Viral Content: Monetizing, Exploiting and Protecting Your Content or Media Before and After it Goes ‘Viral’

Authored by:

Justin R. Muehlmeyer

Justin R. Muehlmeyer

Patent Attorney

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Viral Content: Monetizing, Exploiting and Protecting Your Content or Media Before and After it Goes ‘Viral’  


So you wake up and realize that the video you posted online of your invention or cute kid or pet was viewed tens of thousands of times overnight – what do you do now?  Virality is as random and unpredictable as lightning. If you are not prepared, you can lose out on a great business opportunity, or worse, put yourself at great risk. These 8 tips will prepare you to make the best of any fame that comes to your content, or if your content is already going “viral”, to provide some wisdom through this incredibly exciting adventure.

 1: Brand your content so it can identify you as the source.

At the risk of stating the obvious, if you didn’t stamp your content with your brand, no one will associate the content with your brand.  It happens all the time – your video gets shared but any connection to you or your business gets left out. Don’t be left out of your own content’s fame!   It is always possible that content will be shared without giving credit to you who published it. To avoid that, embed your trademark in the content itself and/or embed your website, before you publish your content.  Do everything you can to connect it directly to your means of sales!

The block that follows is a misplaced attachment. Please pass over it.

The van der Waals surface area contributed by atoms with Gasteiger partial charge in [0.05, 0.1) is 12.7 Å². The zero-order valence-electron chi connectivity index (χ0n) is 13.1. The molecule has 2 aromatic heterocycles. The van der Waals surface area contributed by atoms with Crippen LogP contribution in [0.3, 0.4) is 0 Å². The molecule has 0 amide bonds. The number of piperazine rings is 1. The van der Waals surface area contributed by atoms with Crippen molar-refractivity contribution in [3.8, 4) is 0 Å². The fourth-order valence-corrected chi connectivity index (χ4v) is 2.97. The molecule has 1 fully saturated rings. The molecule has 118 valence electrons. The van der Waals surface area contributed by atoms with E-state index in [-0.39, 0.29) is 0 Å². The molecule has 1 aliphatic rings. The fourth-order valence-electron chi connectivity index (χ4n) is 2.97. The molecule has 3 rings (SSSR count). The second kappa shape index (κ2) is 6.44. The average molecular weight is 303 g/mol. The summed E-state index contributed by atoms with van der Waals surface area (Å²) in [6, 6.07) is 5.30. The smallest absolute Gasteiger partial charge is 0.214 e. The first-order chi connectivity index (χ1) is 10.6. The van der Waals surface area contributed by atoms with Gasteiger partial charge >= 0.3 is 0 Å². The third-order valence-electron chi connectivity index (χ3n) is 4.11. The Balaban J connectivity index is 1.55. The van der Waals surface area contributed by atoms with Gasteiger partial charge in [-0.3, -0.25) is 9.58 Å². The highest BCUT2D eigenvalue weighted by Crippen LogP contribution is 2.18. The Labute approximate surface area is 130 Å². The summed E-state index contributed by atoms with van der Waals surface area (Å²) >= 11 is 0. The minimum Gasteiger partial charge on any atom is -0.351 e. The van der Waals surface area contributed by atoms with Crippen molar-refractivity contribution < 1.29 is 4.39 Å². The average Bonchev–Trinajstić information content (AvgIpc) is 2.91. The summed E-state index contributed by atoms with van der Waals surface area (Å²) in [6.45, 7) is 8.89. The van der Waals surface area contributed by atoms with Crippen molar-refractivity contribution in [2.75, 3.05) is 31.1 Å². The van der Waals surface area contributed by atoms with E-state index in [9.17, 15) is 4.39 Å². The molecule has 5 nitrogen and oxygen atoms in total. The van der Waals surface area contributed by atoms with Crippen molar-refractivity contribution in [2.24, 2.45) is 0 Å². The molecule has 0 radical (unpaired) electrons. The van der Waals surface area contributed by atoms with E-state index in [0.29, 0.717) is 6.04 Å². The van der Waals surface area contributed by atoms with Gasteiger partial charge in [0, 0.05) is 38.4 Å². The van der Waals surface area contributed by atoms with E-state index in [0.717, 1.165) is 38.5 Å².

2: Do not publish anything that infringes someone else’s IP – If you did, you should probably take it down.

If you publish something that contains another person’s IP, and the video goes viral, there is a higher chance that your content will be noticed as infringing.  For example, you risk copyright infringement if there is a song in the background of your video that is not your song, a literary excerpt from someone else’s works, or a photo taken by someone else.  Eliminate such risk by only using content that you created.